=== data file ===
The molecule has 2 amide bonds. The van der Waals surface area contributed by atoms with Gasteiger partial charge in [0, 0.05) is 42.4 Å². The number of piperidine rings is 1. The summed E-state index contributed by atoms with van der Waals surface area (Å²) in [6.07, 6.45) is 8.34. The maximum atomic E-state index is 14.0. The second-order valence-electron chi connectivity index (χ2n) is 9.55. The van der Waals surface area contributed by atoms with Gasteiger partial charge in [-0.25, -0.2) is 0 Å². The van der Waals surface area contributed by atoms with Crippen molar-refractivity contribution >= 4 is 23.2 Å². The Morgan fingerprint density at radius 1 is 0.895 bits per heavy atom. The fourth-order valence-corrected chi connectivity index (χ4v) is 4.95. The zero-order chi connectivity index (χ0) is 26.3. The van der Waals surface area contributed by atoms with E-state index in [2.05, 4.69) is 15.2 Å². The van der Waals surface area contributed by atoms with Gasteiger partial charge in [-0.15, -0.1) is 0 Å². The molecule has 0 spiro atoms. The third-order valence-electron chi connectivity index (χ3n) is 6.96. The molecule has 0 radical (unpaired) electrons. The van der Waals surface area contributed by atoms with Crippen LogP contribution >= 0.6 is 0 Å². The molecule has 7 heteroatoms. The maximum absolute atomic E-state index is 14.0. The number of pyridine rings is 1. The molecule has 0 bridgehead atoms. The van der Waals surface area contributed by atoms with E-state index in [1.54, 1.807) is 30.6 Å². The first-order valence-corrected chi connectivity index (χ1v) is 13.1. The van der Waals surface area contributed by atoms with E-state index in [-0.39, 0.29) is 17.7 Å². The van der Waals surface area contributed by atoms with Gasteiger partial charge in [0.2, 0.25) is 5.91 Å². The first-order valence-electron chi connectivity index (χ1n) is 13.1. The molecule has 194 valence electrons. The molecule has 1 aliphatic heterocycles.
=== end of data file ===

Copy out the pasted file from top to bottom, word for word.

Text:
The molecule has 2 amide bonds. The van der Waals surface area contributed by atoms with Gasteiger partial charge in [0, 0.05) is 42.4 Å². The number of piperidine rings is 1. The summed E-state index contributed by atoms with van der Waals surface area (Å²) in [6.07, 6.45) is 8.34. The maximum atomic E-state index is 14.0. The second-order valence-electron chi connectivity index (χ2n) is 9.55. The van der Waals surface area contributed by atoms with Gasteiger partial charge in [-0.25, -0.2) is 0 Å². The van der Waals surface area contributed by atoms with Crippen molar-refractivity contribution >= 4 is 23.2 Å². The Morgan fingerprint density at radius 1 is 0.895 bits per heavy atom. The fourth-order valence-corrected chi connectivity index (χ4v) is 4.95. The zero-order chi connectivity index (χ0) is 26.3. The van der Waals surface area contributed by atoms with E-state index in [2.05, 4.69) is 15.2 Å². The van der Waals surface area contributed by atoms with Gasteiger partial charge in [-0.15, -0.1) is 0 Å². The molecule has 0 spiro atoms. The third-order valence-electron chi connectivity index (χ3n) is 6.96. The molecule has 0 radical (unpaired) electrons. The van der Waals surface area contributed by atoms with Crippen LogP contribution >= 0.6 is 0 Å². The molecule has 7 heteroatoms. The maximum absolute atomic E-state index is 14.0. The number of pyridine rings is 1. The molecule has 0 bridgehead atoms. The van der Waals surface area contributed by atoms with E-state index in [1.54, 1.807) is 30.6 Å². The first-order valence-corrected chi connectivity index (χ1v) is 13.1. The van der Waals surface area contributed by atoms with E-state index in [-0.39, 0.29) is 17.7 Å². The van der Waals surface area contributed by atoms with Gasteiger partial charge in [0.2, 0.25) is 5.91 Å². The first-order valence-electron chi connectivity index (χ1n) is 13.1. The molecule has 194 valence electrons. The molecule has 1 aliphatic heterocycles.